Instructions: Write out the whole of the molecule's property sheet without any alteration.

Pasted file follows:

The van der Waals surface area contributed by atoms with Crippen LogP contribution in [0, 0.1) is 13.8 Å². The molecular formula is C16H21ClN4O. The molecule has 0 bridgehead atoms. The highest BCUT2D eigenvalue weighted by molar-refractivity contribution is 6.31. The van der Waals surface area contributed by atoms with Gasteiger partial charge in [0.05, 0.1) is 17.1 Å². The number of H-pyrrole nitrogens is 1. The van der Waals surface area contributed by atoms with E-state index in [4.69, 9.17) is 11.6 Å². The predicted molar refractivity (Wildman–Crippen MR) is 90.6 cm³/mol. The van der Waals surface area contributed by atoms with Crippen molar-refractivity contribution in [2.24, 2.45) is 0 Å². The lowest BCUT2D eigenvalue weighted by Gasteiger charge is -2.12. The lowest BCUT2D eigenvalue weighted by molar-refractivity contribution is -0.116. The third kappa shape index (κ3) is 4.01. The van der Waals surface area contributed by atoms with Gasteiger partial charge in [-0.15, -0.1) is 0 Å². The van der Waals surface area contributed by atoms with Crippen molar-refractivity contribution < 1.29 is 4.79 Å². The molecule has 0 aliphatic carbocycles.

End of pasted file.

The van der Waals surface area contributed by atoms with Crippen LogP contribution in [0, 0.1) is 13.8 Å². The molecular formula is C16H21ClN4O. The molecule has 0 bridgehead atoms. The highest BCUT2D eigenvalue weighted by molar-refractivity contribution is 6.31. The van der Waals surface area contributed by atoms with Gasteiger partial charge in [0.05, 0.1) is 17.1 Å². The number of H-pyrrole nitrogens is 1. The van der Waals surface area contributed by atoms with E-state index in [4.69, 9.17) is 11.6 Å². The predicted molar refractivity (Wildman–Crippen MR) is 90.6 cm³/mol. The van der Waals surface area contributed by atoms with Crippen molar-refractivity contribution in [2.24, 2.45) is 0 Å². The lowest BCUT2D eigenvalue weighted by Gasteiger charge is -2.12. The lowest BCUT2D eigenvalue weighted by molar-refractivity contribution is -0.116. The third kappa shape index (κ3) is 4.01. The van der Waals surface area contributed by atoms with Gasteiger partial charge in [-0.15, -0.1) is 0 Å². The van der Waals surface area contributed by atoms with Crippen molar-refractivity contribution < 1.29 is 4.79 Å². The molecule has 0 aliphatic carbocycles.